“The Adventures of Huckleberry Finn” wasn’t even mentioned, let alone taught, during my school years. Whether that was a function of the times or the schools I attended, I don’t know, but I didn’t get around to reading Mark Twain’s novel until I was well into my 30s.
By that time, I had experienced versions on TV (crushing on Becky Thatcher in the “Huck Finn” segment of “The Banana Splits”), in movies (where Mickey Rooney played the lad), and even in a stage musical (“Big River”). And, of course, I had read about the should-it-be- or shouldn’t-it-be-taught controversy over the book’s liberal use of a repulsive ethnic slur.
In spite of all of this—or maybe because of it—I wasn’t prepared for how rich the novel proved to be, filled with seemingly contradictory ideas about race, youth and America.
But in his smartly written new book “Huck Finn’s America: Mark Twain and the Era That Shaped His Masterpiece” (Simon & Schuster), Butler University professor Andrew Levy makes a strong case that I—and most readers of the last few decades—miss the big picture when reading Twain’s book.
“What happens when one truly breaks the seal that treats ‘Huck Finn’ like a children’s book about children, and a grown-up’s book about race and politics?” Levy asks. The best way to appreciate the scope and intent of the novel, he argues, is to look at what was happening in the world where Twain lived and to not focus on just issues of race, but also on issues of youth. “Turn your pencil around, and put that eraser on the very edges of that old dog-eared copy of Huck you own, and rub until the place where the border between the book and the world disappears.”
To that end, Levy explores the violence Twain witnessed during his formative years, examines the importance of the minstrel show as popular entertainment, and offers telling detail on the growing national concern about the wildness of young men, all of which play key roles in the tale Twain eventually put on paper.
“What Twain wrote in 1876—those opening fifteen or sixteen chapters—was deliriously unstable,” Levy states, “taking rapidly evolving national images of children as victims and criminals and superimposing one over the other.” Finn, he reminds us, wasn’t just an Irish name, it “was stage Irish at a time when being Irish in America meant you weren’t really white: you belonged to a ‘dark race’...”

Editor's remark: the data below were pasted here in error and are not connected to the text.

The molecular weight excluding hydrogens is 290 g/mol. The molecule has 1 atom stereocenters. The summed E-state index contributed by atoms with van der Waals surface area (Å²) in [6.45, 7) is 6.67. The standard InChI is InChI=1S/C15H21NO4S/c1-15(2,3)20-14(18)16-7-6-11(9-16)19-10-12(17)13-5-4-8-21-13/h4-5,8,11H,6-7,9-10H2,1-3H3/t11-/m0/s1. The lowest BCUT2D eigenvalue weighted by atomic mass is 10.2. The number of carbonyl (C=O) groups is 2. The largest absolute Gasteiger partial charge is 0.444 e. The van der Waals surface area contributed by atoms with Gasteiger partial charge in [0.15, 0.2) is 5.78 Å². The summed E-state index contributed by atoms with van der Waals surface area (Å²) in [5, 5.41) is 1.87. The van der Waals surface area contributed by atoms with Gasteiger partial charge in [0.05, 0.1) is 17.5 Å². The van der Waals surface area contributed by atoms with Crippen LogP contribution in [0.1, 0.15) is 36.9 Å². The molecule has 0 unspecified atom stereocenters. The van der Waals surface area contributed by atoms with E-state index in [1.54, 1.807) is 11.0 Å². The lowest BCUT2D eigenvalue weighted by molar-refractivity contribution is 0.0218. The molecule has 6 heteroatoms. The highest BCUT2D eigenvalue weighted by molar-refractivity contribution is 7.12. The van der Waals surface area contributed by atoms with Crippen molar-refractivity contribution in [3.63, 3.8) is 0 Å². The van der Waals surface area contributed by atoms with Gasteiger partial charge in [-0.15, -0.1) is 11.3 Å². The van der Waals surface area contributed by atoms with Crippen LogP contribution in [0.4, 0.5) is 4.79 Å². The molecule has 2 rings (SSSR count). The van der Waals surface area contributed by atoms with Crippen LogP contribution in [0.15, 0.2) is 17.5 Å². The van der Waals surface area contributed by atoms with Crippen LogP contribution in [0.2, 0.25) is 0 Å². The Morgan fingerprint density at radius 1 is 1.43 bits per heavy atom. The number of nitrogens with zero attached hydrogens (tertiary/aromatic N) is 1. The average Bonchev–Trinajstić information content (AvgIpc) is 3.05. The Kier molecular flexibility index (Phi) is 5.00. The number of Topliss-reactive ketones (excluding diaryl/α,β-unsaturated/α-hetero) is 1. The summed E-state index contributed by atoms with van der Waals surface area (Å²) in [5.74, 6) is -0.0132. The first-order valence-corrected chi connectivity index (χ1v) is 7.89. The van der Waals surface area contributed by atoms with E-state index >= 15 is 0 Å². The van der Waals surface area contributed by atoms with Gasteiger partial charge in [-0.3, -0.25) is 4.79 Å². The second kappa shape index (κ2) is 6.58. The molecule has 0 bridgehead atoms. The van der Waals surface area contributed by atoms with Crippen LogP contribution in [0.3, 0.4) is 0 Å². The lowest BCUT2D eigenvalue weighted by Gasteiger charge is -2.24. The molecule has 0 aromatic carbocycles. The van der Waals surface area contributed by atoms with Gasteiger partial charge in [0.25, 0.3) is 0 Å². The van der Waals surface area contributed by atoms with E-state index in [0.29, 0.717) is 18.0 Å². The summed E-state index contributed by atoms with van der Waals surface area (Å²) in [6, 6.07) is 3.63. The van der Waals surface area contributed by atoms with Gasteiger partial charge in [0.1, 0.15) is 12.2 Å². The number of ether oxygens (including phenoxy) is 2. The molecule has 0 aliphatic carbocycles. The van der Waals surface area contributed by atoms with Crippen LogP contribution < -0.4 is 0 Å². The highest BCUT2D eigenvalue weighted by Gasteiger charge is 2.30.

Much of the book focuses on Twain’s speaking tour, intended in large part to promote the release of the novel. So popular was it that it even sparked a fight in Canadian parliament because adjournment was delayed and members couldn’t get to see the author. But the tour raised its own set of issues as attention was diverted from the novel by the anti-slavery opinions of George W. Cable, the speaker who shared billing with Twain.
As to the uncomfortable subject of minstrelsy, Levy’s approach is levelheaded and clear: It was the popular art form of the era, one Twain reveled in. And its political and social messages weren’t as cut-and-dried as we tend to believe today. “Once we acknowledge the role of minstrelsy in ‘Huck Finn,’” Levy writes, “we can start to have a better conversation about the nature of Twain’s achievement …” It’s just that willingness to look, with eyes open, at the past that makes Levy’s book stands out.
While these issues may be frequent subjects in academic journals and teachers’ lounges, Levy effectively translates them for a larger audience. I’m not only looking forward to reading “Finn” again, but also thankful that Levy has provided a new lens to appreciate Twain’s rich, revelatory, impossible-to-reduce tale.•
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